Lockyer set TRIUMF upon a new course when he arrived six years ago, focusing the team on “Advancing isotopes for science and medicine.”  Based on TRIUMF’s existing infrastructure and talent, this initiative ranged from expanding the nuclear-medicine program so that it is now playing a leading role in resolving the medical-isotope crisis to the formulation and funding of a new flagship facility called ARIEL that will double TRIUMF’s capabilities for producing exotic isotopes used in science and for developing tomorrow’s medical isotopes.  At the heart of ARIEL is a next-generation electron accelerator using modern superconducting radio-frequency technology.

Commenting on Nigel’s leadership of TRIUMF, Paul Young added, “One look at TRIUMF’s current trajectory and you can see that this is a man of great ambition and talent.  Working with the Board and a great team at the lab, he propelled TRIUMF to new heights.  We have all been fortunate at TRIUMF to have Nigel as a colleague and leader.”

Reflecting on his time at TRIUMF and the upcoming transition to Fermilab, Nigel Lockyer said, “Knowing that TRIUMF is in good hands with a superb leadership team and seeing its growing string of accomplishments has helped make this decision a tiny bit easier.  The laboratory’s future is secure and TRIUMF knows exactly what it is doing.  I am proud to have contributed to TRIUMF’s successes and it is my hope to ignite the same energy and enthusiasm in the U.S. by heading the team at Fermilab.”  He added, “I also expect to foster a new level of partnership between the U.S. and Canada in these key areas of science and technology.”

“Nigel has had a profound impact on TRIUMF,” said David B. MacFarlane, chair of the National Research Council’s Advisory Committee on TRIUMF and Associate Laboratory Director at the U.S. SLAC National Accelerator Laboratory.  “He articulated an ambitious new vision for the laboratory and energetically set it upon a path toward an exciting world-class program in rare-isotope beams and subatomic-physics research.  When ARIEL comes online, the lab will be fulfilling the vision that Nigel and his team boldly initiated.”  David MacFarlane added, “The TRIUMF community will certainly miss his warmth, his insatiable scientific curiosity, his creativity, and his faith in the laboratory and its entire staff.  However, I fully expect these same characteristics will serve Nigel well in his new leadership role as Fermilab director.”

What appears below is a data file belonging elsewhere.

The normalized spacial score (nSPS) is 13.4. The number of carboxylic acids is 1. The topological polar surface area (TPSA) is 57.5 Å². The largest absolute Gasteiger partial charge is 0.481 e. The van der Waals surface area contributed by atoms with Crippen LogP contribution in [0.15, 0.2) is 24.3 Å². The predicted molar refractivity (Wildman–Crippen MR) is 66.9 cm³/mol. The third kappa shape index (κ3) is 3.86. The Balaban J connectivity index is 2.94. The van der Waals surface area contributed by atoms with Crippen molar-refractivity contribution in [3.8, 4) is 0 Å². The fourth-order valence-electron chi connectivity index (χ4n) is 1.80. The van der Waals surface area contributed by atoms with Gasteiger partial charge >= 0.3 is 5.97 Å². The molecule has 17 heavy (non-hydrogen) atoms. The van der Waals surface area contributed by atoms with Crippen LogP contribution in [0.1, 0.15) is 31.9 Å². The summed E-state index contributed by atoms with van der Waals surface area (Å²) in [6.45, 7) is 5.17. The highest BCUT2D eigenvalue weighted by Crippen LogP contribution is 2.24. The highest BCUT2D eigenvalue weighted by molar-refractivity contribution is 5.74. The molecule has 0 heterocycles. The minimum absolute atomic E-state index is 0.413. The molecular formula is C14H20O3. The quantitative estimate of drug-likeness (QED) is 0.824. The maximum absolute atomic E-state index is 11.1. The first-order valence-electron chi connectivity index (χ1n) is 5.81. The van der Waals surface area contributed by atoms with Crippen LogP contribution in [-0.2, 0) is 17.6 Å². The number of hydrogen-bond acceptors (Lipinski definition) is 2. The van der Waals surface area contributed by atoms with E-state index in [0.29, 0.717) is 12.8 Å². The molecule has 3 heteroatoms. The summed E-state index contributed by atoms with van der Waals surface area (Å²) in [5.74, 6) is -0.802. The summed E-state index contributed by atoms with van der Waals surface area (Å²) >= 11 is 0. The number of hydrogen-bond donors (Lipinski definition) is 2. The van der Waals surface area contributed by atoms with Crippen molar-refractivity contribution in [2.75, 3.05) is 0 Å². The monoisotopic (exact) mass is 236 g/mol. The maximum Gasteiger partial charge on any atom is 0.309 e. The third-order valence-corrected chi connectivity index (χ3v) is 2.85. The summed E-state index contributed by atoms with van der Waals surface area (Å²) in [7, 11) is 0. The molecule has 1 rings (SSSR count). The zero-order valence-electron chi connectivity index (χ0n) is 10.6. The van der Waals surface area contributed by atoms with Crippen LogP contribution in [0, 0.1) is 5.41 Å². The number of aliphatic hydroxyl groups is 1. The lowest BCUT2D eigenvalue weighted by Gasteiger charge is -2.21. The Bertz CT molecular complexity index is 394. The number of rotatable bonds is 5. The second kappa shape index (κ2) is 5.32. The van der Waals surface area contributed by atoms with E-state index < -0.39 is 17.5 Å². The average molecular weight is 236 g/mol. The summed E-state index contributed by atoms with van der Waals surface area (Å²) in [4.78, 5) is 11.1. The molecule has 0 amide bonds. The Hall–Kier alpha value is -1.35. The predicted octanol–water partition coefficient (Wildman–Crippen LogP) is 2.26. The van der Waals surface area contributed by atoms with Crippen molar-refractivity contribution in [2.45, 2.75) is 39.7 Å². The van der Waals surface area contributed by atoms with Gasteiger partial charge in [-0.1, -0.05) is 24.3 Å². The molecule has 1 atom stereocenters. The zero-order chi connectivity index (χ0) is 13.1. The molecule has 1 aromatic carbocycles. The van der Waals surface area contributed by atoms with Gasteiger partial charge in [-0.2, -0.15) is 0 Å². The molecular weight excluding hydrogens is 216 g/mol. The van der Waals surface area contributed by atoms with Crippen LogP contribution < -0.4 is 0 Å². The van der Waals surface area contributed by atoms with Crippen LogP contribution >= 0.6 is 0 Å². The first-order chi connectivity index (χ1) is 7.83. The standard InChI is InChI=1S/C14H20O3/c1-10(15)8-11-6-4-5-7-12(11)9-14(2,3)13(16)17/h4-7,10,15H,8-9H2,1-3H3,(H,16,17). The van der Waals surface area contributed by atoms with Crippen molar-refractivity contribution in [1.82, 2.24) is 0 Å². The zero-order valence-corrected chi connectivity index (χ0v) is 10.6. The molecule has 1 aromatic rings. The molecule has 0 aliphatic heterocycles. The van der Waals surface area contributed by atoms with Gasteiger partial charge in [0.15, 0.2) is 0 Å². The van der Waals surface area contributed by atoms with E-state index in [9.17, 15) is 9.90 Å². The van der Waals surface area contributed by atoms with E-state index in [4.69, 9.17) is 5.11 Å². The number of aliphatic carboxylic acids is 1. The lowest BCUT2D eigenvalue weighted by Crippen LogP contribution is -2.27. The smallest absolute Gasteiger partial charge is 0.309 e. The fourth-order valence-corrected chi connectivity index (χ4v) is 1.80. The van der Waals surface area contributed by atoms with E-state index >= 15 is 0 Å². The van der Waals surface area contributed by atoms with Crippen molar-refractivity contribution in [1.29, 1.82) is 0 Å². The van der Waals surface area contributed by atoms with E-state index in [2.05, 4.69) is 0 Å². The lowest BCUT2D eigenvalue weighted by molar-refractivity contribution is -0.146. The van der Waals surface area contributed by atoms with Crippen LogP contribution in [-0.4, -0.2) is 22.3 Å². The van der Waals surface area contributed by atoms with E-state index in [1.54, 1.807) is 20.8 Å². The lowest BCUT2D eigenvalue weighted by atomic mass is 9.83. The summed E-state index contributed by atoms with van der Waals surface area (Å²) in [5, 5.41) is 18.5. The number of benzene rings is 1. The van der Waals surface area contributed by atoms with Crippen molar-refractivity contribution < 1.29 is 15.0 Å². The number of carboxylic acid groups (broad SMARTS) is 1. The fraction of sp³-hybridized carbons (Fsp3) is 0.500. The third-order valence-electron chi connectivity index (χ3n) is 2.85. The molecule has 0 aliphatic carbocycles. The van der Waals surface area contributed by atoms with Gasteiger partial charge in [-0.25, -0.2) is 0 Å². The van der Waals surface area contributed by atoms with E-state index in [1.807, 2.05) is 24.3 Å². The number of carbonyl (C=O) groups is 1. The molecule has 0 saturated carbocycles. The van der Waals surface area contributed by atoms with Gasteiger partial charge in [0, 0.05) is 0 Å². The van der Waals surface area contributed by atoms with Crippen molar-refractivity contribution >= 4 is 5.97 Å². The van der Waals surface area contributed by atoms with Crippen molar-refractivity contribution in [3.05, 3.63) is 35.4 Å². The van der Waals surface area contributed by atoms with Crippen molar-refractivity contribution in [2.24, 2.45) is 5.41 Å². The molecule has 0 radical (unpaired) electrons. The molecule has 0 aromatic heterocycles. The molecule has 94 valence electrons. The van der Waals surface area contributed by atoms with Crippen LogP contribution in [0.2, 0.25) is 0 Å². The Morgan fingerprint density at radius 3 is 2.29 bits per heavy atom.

As per standard practice, the TRIUMF Board of Management will announce plans and timelines for the international search process and interim leadership within the next few weeks.

Before speculating on the search process and interim leadership appointment, I have a comment of sorts about the Fermilab, which was last mentioned here in my Feb. 1, 2012 posting where I excerpted this interesting comment from a news release,

From the Feb. 1, 2012 news release on EurekAlert,